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The 16th Annual Cranford Lecture will be held on Thursday, April 4, at 7 p.m. in Jobe Auditorium on the campus of Delta State. This year's distinguished speaker will be Dr. Jeannie Whayne, Professor of History at the University of Arkansas and co-director of the University's Teaching and Faculty Support Center. The title of her lecture will be "The Cotton Elite Seize Control: The 1878 Yellow Fever Epidemic Revisited."
The following day, Friday, April 5, at 10 a.m. in the Howorth Room of the Capps Archives, Whayne will deliver a talk as part of the "Year of Service" programming at Delta State. Her talk will be entitled "From Arkansas Traveler to Rural America in the 1930's: Crystal Bridges Museum & the Portrayal of History."
Whayne is a prolific scholar in the field of southern history, having authored and edited ten books. Most recently, she is author of the book, Delta Empire: Lee Wilson and the Transformation of Agriculture in the New South. Her current research explores the historical relationship between Memphis and the Lower Mississippi Valley region. She has also been a model of excellence in the classroom and in service to her field of study.
In 2008, the Fulbright College of Arts and Sciences at the University of Arkansas recognized Whayne's outstanding teaching record by naming her a Master Teacher. She is now president of the Teaching Academy, an organization dedicated to recognizing excellent teaching. Since 2008, Professor Whayne has been a Distinguished Lecturer for the Organization of American Historians. Among her lecture topics are: "Garrisoned City and King Cotton: The Illegal Trade in Cotton in Memphis during the Civil War," "Building It of Brick and Hollow Tile: Lee Wilson, The Lowery Lynching, and the Limitations of Planter Paternalism," and "The Winds Have Changed: The Flood of 1927 and the Arkansas 'Cracker' Response to Devastation." Recently, the Agricultural History Society named Whayne a "Fellow of the Society" in honor of her scholarly achievements and her service to the study of southern agricultural history. Currently, she serves as vice-president of the society and will assume the presidency in June 2013.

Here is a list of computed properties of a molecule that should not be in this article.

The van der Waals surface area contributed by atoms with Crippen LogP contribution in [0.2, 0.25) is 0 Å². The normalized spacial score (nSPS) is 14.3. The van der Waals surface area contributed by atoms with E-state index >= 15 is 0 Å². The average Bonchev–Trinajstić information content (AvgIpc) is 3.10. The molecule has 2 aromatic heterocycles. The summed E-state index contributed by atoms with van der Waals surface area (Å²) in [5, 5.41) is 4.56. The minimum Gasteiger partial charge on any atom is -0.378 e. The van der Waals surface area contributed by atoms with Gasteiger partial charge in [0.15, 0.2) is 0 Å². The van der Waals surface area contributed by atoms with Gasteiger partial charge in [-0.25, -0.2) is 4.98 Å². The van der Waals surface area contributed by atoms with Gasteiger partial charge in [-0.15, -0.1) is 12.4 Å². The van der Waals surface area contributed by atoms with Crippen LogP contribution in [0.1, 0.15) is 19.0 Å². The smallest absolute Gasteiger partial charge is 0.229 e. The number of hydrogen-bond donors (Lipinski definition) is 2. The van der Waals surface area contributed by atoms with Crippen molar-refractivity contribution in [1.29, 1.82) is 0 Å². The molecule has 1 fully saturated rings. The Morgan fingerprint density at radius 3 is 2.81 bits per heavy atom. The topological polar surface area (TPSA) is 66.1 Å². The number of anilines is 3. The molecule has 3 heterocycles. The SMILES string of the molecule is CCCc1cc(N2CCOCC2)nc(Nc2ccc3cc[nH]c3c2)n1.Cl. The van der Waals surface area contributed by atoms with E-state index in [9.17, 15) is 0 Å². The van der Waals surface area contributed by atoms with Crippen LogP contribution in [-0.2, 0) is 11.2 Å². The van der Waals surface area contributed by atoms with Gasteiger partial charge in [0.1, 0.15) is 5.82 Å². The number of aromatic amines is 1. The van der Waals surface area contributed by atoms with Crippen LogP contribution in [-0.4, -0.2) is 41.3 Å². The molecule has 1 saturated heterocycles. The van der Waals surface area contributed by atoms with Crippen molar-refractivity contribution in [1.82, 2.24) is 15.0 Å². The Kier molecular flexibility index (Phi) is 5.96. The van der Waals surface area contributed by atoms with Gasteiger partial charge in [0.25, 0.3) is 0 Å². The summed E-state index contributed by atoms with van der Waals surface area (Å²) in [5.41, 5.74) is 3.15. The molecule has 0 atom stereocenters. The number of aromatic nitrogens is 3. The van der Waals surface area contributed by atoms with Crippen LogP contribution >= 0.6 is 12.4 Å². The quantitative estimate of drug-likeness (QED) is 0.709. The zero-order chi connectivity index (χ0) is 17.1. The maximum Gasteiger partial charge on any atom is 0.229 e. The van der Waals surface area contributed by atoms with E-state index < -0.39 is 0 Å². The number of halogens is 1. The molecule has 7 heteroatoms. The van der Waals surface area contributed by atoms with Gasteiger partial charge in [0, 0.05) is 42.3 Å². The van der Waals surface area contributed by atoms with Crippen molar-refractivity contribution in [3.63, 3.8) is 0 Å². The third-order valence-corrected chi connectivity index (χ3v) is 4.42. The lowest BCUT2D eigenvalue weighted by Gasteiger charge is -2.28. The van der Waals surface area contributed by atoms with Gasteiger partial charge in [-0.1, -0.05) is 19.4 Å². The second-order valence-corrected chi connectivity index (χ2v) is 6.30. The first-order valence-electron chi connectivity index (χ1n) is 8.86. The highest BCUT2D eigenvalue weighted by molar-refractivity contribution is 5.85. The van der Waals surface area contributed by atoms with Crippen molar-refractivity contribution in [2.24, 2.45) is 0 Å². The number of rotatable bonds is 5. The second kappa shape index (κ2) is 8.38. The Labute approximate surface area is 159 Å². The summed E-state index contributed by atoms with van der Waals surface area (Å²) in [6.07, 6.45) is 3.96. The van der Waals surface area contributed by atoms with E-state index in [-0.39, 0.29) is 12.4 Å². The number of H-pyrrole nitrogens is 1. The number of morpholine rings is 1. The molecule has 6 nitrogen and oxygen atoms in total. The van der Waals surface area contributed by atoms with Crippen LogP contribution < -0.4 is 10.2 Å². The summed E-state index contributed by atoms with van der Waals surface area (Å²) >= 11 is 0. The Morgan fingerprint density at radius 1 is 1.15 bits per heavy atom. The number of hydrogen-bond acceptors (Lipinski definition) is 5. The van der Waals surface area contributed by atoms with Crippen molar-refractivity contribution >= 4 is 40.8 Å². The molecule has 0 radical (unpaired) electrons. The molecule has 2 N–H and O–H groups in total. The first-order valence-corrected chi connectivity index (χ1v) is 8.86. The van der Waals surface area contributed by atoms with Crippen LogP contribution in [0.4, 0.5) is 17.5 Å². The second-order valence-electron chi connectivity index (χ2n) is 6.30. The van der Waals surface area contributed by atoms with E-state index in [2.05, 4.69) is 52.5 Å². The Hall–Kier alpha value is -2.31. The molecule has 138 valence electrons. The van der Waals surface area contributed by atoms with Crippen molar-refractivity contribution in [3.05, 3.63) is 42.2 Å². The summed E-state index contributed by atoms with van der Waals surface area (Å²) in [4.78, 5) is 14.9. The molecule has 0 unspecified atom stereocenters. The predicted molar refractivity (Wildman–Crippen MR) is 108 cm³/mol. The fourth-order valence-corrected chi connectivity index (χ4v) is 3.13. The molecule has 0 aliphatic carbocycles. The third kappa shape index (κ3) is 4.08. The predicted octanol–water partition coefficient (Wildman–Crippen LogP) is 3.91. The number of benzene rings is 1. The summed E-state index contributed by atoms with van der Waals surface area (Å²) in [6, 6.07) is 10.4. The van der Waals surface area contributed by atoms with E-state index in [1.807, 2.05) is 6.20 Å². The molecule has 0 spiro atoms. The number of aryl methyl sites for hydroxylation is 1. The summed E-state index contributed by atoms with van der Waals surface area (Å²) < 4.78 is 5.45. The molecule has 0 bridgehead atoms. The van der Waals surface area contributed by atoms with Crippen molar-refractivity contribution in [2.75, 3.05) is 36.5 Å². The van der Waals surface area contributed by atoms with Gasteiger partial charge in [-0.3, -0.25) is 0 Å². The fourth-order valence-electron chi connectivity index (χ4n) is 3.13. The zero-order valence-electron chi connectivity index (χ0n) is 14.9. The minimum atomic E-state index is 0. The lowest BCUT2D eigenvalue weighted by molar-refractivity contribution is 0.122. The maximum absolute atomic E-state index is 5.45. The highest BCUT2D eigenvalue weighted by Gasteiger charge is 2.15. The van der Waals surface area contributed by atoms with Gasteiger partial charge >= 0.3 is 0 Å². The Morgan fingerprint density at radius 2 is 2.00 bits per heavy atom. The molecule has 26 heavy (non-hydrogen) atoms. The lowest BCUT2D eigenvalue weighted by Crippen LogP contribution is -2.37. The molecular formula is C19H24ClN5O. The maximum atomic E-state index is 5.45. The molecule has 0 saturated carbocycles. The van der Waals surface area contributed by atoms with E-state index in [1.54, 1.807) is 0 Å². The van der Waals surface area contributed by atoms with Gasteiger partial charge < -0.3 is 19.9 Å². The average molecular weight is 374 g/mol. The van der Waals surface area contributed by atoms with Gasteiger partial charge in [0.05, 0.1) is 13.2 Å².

Whayne has been a Smithsonian Institution Fellow, as well as a Carter Woodson Institute Fellow at the University of Virginia. She has served on numerous committees of the Southern Historical Association, the Organization of American Historians, and is past president of the Conference of Historical Journals, an affiliate of the American Historical Association. For over a decade, she served as editor of the Arkansas Historical Quarterly. The Cranford Lecture series, established to commemorate the life and work of Delta State history professor and university archivist Sammy O. Cranford, is free and open to the general public, as is the reception following in the Atrium of Jobe Hall. For further information, contact the Delta State History Unit at (662) 846-4170.